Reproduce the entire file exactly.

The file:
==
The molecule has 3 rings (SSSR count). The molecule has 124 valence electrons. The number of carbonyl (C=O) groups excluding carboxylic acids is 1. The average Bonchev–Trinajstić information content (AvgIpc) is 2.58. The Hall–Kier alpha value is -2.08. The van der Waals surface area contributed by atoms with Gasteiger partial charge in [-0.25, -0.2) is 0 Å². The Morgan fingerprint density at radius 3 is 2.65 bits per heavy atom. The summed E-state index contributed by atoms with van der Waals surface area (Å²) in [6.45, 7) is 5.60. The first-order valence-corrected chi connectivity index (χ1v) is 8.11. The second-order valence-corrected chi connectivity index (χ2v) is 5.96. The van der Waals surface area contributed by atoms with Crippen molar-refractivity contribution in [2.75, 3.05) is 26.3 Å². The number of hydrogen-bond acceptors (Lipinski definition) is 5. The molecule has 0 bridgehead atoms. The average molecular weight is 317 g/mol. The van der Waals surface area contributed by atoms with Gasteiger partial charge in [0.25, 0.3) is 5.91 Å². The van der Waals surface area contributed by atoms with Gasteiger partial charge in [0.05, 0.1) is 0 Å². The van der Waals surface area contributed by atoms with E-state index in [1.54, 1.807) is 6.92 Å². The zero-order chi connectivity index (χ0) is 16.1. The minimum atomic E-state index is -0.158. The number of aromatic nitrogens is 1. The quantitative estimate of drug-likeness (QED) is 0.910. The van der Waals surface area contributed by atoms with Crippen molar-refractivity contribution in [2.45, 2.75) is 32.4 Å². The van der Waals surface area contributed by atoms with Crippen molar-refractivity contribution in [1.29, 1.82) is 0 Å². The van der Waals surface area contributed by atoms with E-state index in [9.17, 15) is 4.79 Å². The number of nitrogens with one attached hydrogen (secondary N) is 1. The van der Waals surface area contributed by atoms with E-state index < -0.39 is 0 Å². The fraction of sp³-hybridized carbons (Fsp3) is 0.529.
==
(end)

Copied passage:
The molecule has 3 rings (SSSR count). The molecule has 124 valence electrons. The number of carbonyl (C=O) groups excluding carboxylic acids is 1. The average Bonchev–Trinajstić information content (AvgIpc) is 2.58. The Hall–Kier alpha value is -2.08. The van der Waals surface area contributed by atoms with Gasteiger partial charge in [-0.25, -0.2) is 0 Å². The Morgan fingerprint density at radius 3 is 2.65 bits per heavy atom. The summed E-state index contributed by atoms with van der Waals surface area (Å²) in [6.45, 7) is 5.60. The first-order valence-corrected chi connectivity index (χ1v) is 8.11. The second-order valence-corrected chi connectivity index (χ2v) is 5.96. The van der Waals surface area contributed by atoms with Crippen molar-refractivity contribution in [2.75, 3.05) is 26.3 Å². The number of hydrogen-bond acceptors (Lipinski definition) is 5. The molecule has 0 bridgehead atoms. The average molecular weight is 317 g/mol. The van der Waals surface area contributed by atoms with Gasteiger partial charge in [0.25, 0.3) is 5.91 Å². The van der Waals surface area contributed by atoms with Gasteiger partial charge in [0.05, 0.1) is 0 Å². The van der Waals surface area contributed by atoms with E-state index in [1.54, 1.807) is 6.92 Å². The zero-order chi connectivity index (χ0) is 16.1. The minimum atomic E-state index is -0.158. The number of aromatic nitrogens is 1. The quantitative estimate of drug-likeness (QED) is 0.910. The van der Waals surface area contributed by atoms with Crippen molar-refractivity contribution in [2.45, 2.75) is 32.4 Å². The van der Waals surface area contributed by atoms with Crippen molar-refractivity contribution in [1.29, 1.82) is 0 Å². The van der Waals surface area contributed by atoms with E-state index in [9.17, 15) is 4.79 Å². The number of nitrogens with one attached hydrogen (secondary N) is 1. The van der Waals surface area contributed by atoms with E-state index < -0.39 is 0 Å². The fraction of sp³-hybridized carbons (Fsp3) is 0.529.